Hebrews 11:29 Parallel Verses [⇓ See commentary ⇓]

Hebrews 11:29, NIV: By faith the people passed through the Red Sea as on dry land; but when the Egyptians tried to do so, they were drowned.

Hebrews 11:29, ESV: By faith the people crossed the Red Sea as on dry land, but the Egyptians, when they attempted to do the same, were drowned.

Hebrews 11:29, KJV: By faith they passed through the Red sea as by dry land: which the Egyptians assaying to do were drowned.

Hebrews 11:29, NASB: By faith they passed through the Red Sea as through dry land; and the Egyptians, when they attempted it, were drowned.

Hebrews 11:29, NLT: It was by faith that the people of Israel went right through the Red Sea as though they were on dry ground. But when the Egyptians tried to follow, they were all drowned.

Hebrews 11:29, CSB: By faith they crossed the Red Sea as though they were on dry land. When the Egyptians attempted to do this, they were drowned.

What does Hebrews 11:29 mean? [⇑ See verse text ⇑]

The key point in this passage of Hebrews is the necessity of faith. In particular, godly faith is not merely "belief," nor is it merely "obedience." Rather, biblical faith is a trust in God, based on what we know of Him, and in spite of what we do not know of the future (Hebrews 11:1–3). Most of the emphasis in prior verses has been on the fact that godly people demonstrate this kind of trust by their actions. Abraham obeyed God's seemingly impossible command regarding Isaac (Hebrews 11:17–19). Moses' parents defied a king, instead trusting God with the life of their child (Hebrews 11:23). Moses rejected his adoptive Egyptian family and identified with his persecuted Hebrew people instead (Hebrews 11:24–26). He also challenged the Pharaoh in order to rescue Israel from slavery and obeyed God's Passover commands to save them from the plague on the firstborn (Hebrews 11:27–28).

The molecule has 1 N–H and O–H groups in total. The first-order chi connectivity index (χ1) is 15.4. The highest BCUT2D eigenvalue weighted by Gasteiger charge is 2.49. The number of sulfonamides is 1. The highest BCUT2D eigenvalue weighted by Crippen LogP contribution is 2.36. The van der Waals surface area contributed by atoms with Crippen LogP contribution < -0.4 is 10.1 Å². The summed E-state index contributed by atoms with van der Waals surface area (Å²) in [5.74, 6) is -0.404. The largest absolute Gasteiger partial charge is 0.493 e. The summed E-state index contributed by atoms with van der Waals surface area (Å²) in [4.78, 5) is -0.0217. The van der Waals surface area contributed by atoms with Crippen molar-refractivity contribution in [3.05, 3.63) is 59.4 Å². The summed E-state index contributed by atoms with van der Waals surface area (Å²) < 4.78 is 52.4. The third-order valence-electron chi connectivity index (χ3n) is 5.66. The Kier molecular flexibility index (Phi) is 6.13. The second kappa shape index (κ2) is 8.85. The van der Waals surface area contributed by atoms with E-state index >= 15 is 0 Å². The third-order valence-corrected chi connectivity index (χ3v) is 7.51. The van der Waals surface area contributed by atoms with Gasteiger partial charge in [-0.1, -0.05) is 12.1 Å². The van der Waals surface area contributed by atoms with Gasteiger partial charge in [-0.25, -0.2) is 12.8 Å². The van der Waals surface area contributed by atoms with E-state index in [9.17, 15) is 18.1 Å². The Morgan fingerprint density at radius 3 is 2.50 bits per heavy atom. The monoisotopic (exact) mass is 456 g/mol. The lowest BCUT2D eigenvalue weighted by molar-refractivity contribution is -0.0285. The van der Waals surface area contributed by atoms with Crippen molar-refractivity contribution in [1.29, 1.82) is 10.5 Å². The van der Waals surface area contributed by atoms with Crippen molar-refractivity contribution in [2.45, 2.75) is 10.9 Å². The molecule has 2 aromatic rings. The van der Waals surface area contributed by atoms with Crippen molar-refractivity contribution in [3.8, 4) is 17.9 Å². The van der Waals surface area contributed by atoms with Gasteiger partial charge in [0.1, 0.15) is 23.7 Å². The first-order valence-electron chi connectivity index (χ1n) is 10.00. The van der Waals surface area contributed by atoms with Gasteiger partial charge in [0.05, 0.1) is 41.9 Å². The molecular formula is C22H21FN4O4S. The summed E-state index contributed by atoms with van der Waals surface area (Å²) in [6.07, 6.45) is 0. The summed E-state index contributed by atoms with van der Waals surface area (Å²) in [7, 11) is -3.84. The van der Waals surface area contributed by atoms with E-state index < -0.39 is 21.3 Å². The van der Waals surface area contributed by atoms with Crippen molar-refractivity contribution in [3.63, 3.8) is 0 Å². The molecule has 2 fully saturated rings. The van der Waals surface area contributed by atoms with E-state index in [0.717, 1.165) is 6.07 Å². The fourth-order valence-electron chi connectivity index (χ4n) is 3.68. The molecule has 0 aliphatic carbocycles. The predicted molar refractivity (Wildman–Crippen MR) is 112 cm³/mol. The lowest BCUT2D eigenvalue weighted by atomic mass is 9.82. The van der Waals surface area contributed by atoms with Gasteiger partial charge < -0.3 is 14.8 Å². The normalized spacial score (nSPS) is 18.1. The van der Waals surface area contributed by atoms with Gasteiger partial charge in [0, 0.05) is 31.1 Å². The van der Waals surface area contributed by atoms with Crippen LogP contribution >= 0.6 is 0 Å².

Here, the example given highlights a point made in verse 6. Namely, that those who do not have this kind of trusting, godly faith cannot please God. In particular, this means that obedience, without faith, is useless. The people of Israel were able to cross the Red Sea thanks to a miraculous parting of the waters by God (Exodus 14:21–22). When the Egyptian army, sent by a vengeful Pharaoh, attempted to follow them, they were obliterated by those same waves (Exodus 14:23–29).

In the context of this part of Hebrews, this example serves two purposes. First, it underscores the fact that robotically acting in a mimicry of faith, without an attitude of faith, is not going to result in God's favor. The Israelites crossed the Red Sea because they trusted God. The Egyptian army tried to cross the Red Sea because they saw Israel doing it, and wanted to follow them for revenge, but failed.

Secondly, this is an example of how obedience to God, driven by trusting faith, results in victory. The next example given is of another unlikely triumph of Israel, during their later conquest of the land of Canaan.